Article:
I would not call this a lesson learned in using the center stand but more a usual case of overconfidence gone wrong. I know perfectly well that when changing tires on cars, you have to be on even ground, so I it was just idiotic on my part not to have verified that the pavement was flat because with cars, I know I always do it.

Onto the road now. I left Copenhagen quite early and made it to the Oresund bridge in no time. Interestingly enough, there was not traffic at all this morning; in Copenhagen, everyone commutes using public transport or bicyles. I really enjoyed my time there and would have gladly spent a few more days. The Danish have an history that while strongly related to that of southern Europe, finds its roots in the Vikings and as most of us are aware, Vikings are cool stuff.

The tip of Sweden was mostly agricultural fields, but about 50 kms south of Gothenburg, it starts to really look like the canadian shield: rocks, lakes and forests. This makes for some really fun driving but not for straightfoward roads. I got lost a few times so I ended up doing about 100km more of distance than Google Map’s estimate.

The man I spoke with earlier told me that Bruce Springsteen was in town but still getting into downtown Gothenburg was not problem at all. I walked around the city for two hours or so and left its premises in order to find a place for the night which, even tough Sweden is packed with wilderness, turned out to be harder than expected. Everything that is flat has constructions on it and with the night falling, it was not a good idea to go venture too deep in the forest roads. I settled for a grassy fields; comfortable but with and unobstructed view of the highway.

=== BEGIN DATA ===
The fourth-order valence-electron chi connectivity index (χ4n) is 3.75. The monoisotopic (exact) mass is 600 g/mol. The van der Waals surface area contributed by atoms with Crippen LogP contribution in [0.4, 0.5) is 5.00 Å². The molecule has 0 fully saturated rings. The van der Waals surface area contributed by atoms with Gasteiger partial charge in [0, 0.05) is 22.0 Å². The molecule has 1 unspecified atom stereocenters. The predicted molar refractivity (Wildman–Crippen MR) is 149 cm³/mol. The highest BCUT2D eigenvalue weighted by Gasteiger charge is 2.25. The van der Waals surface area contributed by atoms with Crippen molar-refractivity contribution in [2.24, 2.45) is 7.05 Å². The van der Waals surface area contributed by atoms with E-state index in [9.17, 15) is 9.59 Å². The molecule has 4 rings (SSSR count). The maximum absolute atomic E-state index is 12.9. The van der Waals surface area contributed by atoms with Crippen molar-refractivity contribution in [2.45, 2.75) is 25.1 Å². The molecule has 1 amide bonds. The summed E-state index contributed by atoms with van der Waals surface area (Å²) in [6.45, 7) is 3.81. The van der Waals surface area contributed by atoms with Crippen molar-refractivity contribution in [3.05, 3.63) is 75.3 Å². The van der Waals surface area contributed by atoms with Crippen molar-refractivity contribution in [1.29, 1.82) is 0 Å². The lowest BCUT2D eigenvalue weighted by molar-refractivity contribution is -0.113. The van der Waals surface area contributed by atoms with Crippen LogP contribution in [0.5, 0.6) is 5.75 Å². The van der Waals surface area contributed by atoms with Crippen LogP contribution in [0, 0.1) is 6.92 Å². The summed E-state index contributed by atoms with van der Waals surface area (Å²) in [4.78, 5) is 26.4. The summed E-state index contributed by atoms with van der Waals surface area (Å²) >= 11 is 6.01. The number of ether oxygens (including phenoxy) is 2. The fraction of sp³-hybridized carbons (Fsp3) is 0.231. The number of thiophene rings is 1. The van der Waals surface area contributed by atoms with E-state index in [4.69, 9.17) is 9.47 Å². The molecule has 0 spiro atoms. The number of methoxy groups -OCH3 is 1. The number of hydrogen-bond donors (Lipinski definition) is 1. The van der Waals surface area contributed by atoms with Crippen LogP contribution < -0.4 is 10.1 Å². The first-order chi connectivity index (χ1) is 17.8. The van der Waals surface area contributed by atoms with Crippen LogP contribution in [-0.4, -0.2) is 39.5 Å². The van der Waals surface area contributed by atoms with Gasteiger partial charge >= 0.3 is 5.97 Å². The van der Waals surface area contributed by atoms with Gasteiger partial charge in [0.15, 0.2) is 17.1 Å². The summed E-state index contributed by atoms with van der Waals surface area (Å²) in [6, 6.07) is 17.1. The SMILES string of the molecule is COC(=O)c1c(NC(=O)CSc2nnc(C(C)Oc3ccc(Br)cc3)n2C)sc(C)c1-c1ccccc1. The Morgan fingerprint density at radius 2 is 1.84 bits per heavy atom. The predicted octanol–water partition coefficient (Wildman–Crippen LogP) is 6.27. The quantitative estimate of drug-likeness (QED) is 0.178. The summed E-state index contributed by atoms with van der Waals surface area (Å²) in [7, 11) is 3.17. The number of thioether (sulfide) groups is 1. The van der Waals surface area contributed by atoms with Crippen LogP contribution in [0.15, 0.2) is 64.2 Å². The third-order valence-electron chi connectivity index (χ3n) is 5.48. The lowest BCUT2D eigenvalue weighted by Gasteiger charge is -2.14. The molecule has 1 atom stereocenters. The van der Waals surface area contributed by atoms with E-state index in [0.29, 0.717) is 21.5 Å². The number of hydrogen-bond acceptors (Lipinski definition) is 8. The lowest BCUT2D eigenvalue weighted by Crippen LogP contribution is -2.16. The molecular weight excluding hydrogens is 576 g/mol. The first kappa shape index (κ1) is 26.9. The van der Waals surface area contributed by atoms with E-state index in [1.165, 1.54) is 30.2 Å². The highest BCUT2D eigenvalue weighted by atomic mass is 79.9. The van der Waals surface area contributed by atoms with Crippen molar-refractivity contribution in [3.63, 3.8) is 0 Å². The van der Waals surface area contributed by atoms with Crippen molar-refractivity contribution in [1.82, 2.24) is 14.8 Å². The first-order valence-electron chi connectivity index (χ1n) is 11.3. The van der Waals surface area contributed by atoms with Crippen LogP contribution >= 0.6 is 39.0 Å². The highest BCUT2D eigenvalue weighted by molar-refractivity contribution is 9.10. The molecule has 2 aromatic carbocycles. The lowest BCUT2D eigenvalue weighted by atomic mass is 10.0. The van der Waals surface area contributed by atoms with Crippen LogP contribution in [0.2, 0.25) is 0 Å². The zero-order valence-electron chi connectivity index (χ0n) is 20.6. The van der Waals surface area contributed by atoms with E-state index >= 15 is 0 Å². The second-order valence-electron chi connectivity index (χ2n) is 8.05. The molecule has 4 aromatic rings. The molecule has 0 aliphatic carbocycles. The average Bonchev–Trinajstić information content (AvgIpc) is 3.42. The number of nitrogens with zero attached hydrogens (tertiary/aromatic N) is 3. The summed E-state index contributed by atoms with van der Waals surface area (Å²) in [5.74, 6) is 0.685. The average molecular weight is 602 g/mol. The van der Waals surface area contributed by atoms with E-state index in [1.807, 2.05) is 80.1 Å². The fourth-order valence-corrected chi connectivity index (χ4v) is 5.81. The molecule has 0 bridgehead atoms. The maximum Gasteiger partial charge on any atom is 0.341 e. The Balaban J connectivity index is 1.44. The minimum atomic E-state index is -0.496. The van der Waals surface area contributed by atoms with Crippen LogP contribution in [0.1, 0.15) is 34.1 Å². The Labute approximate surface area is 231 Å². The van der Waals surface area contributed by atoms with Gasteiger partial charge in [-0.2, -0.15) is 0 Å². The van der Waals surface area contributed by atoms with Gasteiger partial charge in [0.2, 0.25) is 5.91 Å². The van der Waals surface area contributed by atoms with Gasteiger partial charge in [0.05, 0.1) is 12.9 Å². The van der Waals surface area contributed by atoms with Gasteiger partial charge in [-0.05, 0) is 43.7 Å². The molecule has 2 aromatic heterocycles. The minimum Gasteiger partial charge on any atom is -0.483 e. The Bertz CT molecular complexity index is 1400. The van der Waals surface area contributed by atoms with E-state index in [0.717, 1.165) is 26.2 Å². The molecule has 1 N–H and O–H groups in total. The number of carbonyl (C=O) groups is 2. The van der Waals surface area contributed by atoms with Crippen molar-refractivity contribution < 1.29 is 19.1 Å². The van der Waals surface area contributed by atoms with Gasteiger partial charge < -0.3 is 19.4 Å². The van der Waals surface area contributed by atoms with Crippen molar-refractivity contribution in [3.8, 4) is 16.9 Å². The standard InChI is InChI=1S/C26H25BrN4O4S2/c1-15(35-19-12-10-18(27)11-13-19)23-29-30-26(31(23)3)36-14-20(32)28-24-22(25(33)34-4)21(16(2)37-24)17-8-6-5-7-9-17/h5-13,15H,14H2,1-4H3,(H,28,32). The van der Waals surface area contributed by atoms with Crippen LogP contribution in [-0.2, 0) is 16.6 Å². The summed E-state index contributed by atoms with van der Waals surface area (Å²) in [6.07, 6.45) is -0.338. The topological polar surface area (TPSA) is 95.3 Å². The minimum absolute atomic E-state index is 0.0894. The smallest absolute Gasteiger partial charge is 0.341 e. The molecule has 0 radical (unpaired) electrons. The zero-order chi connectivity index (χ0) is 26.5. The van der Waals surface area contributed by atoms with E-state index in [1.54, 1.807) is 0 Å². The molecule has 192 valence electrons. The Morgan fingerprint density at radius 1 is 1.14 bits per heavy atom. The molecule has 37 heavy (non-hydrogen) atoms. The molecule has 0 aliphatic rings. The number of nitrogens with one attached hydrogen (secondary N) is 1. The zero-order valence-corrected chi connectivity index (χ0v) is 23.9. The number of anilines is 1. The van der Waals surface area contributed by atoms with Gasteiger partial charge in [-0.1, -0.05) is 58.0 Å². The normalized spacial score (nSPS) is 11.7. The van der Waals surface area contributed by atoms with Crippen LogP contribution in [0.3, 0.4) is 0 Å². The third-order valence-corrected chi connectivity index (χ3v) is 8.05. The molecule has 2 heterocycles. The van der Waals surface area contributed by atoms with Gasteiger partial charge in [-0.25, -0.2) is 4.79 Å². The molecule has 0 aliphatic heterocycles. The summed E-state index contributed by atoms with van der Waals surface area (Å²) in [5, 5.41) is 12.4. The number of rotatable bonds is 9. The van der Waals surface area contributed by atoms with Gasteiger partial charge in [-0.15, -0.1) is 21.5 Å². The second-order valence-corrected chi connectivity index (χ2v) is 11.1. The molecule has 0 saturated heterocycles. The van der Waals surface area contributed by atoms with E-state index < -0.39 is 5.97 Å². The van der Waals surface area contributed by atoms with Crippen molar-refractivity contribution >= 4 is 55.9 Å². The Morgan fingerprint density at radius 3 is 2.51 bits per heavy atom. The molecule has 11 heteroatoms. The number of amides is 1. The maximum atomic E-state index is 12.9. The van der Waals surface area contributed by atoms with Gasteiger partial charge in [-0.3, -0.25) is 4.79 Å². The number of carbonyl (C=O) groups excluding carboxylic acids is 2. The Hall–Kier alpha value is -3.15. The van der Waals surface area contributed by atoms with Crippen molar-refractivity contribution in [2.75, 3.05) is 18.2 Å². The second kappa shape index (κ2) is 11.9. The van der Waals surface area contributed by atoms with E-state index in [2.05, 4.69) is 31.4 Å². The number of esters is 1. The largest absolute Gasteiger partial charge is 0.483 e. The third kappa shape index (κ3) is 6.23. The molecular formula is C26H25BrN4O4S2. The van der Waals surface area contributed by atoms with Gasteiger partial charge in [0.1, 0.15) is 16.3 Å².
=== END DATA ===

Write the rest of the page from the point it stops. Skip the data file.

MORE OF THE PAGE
It is midnight and there is still a bit of light on the horizon.

Up to Scandinavia : stage 5

Flensburg, Germany -> Copenhagen, Denmark
327 km dep: 09:50 arr: 16:40
Date: 25/07/2012
Weather: Sunny

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Even though that was the shortest distance I have covered so far, Denmark is so densely packed that I spent huge amounts of time going through villages. There is a notable change in architecture between Germany and Denmark I found. Some houses here even look a bit canadian.

The most interesting sight on the road was definately the Østbroen, a massive bridge that links the island of Funen to the island of Zealand (where Copenhagen is). The crossing happens in two part with both of them totalling over 13 kms. I obviously had to take it, but it was not cheap, about 15 Euros. According to my map, the only other way to get across the straight was on a ferry, which probably would have been more expensive and certainly less convenient.